The Seven Principles For Making Marriage Work by John Gottman. This book's got a fair amount of attention: bestseller, a Metafilter favourite, cited in "59 Seconds". The USP is that there's some actual evidence behind this marriage advice. Psychogist John Gottman has been running a "love lab", a simulated apartment fitted with cameras and sometimes heart-rate and blood-pressure monitors, in which he studies how real couples argue. He has followed up the results over decades, and claims that he can predict divorce with 91% accuracy, and that the marriage therapy he advises is more effective than most.
His results apparently showed that "active listening" wasn't actually much help. He thinks what's most important are "emotional intelligence", and the ability to handle conflict well. He reckons that even successful, long-lasting marriages have lots of arguments, they just handle them better.
A few interesting things come out. Apparently most long-standing arguments are perpetual: if you come back years later the couple is still arguing over the same things, but in the successful marriages this doesn't them so much.
He reckons then when shocked, e.g. by a loud noise, men's heart rate and blood pressure increases more, and stays elevated for longer, than women's. He theorizes that when in an argument a man is stonewalling and a woman is nagging, it's often the man who is experiencing stronger emotions. He says: "Since marital confrontation that activates vigilance takes a greater physical toll on the male, it's no surprise that men are more likely than women to avoid it".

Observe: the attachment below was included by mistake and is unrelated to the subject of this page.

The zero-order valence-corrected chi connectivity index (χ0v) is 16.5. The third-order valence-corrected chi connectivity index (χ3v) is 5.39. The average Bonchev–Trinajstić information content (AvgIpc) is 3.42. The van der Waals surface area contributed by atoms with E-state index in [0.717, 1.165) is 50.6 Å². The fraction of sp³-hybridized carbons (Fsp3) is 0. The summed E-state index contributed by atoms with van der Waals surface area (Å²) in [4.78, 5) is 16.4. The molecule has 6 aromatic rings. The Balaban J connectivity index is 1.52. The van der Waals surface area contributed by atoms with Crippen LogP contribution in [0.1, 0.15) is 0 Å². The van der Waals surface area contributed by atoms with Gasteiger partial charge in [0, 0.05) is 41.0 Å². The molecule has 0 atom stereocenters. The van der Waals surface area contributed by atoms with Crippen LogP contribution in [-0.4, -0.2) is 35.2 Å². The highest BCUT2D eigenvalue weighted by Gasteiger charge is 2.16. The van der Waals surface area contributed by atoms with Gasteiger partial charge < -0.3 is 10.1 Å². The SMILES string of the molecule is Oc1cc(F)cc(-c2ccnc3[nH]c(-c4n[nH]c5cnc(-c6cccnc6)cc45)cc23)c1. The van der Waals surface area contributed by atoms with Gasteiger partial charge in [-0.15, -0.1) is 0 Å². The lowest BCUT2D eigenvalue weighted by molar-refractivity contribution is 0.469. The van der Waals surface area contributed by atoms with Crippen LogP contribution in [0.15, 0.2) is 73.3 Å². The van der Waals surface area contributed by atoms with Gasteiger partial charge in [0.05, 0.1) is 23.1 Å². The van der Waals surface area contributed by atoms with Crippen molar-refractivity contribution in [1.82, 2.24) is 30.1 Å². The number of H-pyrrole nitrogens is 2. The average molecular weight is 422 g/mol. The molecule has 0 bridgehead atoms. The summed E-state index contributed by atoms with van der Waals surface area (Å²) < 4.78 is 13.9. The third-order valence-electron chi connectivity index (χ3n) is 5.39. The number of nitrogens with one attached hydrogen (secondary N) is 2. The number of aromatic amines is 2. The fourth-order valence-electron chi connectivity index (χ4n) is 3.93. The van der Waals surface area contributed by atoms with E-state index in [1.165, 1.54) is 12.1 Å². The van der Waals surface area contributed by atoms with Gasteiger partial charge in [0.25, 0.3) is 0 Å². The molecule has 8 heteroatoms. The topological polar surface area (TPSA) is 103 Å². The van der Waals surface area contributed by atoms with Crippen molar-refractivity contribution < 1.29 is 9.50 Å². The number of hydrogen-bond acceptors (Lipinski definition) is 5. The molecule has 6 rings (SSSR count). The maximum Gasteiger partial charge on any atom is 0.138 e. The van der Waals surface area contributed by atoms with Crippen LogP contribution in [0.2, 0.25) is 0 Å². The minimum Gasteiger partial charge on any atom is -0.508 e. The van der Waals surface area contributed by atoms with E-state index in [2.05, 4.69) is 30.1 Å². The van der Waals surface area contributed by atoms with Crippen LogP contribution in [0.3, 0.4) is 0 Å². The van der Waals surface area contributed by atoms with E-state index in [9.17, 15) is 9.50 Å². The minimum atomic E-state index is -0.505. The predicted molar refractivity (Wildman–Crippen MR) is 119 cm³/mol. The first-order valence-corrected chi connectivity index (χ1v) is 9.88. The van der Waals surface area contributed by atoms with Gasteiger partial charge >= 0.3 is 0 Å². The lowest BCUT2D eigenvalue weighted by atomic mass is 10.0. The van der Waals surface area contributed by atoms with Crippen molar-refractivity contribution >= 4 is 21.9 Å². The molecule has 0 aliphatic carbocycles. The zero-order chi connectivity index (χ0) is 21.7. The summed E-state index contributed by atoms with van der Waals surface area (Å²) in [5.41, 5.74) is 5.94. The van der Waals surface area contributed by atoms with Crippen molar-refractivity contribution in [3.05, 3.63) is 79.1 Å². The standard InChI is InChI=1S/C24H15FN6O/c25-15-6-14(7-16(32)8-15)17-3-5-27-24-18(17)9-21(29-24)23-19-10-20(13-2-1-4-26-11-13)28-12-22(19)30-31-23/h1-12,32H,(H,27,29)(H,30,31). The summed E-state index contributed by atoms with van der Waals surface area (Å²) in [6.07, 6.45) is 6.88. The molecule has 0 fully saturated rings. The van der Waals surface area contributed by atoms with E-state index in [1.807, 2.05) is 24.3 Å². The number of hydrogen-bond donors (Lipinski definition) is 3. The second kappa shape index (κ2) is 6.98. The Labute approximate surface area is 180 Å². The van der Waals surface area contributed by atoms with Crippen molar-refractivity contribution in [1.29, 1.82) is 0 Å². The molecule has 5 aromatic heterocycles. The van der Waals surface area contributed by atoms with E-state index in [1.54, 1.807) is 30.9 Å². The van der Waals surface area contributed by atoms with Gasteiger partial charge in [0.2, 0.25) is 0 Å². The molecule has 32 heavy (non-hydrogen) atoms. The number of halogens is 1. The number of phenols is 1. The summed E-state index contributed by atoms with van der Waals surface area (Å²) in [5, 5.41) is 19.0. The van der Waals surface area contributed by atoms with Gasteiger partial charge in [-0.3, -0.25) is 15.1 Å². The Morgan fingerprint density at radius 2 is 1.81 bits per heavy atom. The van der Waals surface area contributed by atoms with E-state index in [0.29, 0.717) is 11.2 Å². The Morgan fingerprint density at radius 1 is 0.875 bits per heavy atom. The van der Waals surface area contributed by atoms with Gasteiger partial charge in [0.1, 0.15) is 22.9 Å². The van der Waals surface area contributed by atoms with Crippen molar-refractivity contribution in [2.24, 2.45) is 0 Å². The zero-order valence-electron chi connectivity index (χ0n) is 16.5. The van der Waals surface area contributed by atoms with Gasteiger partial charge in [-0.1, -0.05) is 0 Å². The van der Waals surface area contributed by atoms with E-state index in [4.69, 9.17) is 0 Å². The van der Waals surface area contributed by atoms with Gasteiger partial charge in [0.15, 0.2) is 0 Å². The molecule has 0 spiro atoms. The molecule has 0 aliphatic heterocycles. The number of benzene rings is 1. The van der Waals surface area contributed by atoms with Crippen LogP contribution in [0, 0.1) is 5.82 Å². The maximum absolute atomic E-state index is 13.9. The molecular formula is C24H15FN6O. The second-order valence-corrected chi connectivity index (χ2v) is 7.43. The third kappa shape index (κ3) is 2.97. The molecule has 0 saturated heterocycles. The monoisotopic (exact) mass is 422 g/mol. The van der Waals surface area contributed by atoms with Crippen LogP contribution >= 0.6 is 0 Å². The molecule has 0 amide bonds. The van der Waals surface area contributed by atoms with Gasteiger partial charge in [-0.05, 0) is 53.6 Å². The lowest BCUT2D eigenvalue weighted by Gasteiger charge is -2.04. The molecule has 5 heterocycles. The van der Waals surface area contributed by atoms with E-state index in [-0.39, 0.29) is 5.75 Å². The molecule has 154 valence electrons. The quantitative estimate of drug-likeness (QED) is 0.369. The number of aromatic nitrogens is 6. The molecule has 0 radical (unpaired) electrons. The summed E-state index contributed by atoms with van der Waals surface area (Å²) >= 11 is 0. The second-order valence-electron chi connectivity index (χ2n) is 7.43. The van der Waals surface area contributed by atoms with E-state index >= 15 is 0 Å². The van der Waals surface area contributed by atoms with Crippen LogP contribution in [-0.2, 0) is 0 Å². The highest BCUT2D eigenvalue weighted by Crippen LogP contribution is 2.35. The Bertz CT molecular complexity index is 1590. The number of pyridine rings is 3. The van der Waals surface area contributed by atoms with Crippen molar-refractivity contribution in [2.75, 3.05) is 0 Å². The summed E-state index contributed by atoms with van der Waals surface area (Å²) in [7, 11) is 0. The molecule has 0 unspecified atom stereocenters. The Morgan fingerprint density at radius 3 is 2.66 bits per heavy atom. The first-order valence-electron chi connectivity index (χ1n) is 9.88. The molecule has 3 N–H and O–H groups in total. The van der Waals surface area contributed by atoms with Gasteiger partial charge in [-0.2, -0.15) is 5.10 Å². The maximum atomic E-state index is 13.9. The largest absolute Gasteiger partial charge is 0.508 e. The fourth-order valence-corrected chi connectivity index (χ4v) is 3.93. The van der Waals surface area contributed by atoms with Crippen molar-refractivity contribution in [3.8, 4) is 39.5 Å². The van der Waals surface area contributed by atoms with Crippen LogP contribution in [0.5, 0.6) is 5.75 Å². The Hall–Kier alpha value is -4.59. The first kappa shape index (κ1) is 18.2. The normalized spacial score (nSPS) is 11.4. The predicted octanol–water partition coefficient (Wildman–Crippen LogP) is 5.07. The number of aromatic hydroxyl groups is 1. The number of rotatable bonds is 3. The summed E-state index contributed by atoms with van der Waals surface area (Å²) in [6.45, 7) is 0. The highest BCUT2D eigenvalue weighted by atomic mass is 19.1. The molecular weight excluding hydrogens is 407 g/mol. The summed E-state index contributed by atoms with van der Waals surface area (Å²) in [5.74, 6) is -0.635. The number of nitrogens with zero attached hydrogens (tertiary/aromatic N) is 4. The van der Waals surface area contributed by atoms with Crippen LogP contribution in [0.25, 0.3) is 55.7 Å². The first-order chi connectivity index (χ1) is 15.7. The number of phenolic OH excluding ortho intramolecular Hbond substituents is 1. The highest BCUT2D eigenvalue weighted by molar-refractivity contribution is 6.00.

This brings out the concept of "flooding", when an argument is so emotionally overwhelming that you can't think rationally about it.
So important parts of arguing well in his view are avoiding flooding, signalling when you're getting close to being flooded so the other partner backs off, and using "repair attempts" to bring down the tension if it gets too much.
Gottman thinks that high expectations are actually a good thing.
He's also optimistic about the fact only 67% of women experience a sharp drop in marital satisfaction after childbirth, pointing out that of the 33% "some" even report improvement. That might offer a slight ray of hope that the well known drop in happiness after childbirth is just a statistical likelihood rather than an inevitability.
The division into Seven Principles seems a bit awkward: some chapters are about a Principle, some are not. The division seems to be mostly for marketing reasons, but for what it's worth, the Seven Principles are:
1. Enhance your Love Maps (e.g. know about each other's lives and desires)
2. Nurture your fondness and admiration
3. Turn towards each other instead of away (don't get isolated)
4. Let your partner influence
5. Solve your solvable problems
6. Overcome Gridlock (not necessarily to solve the problem which may be perpetutal, but move from gridlock to dialogue)
7. Create shared meaning (learn about each others fundamental goals and dreams, set up rituals).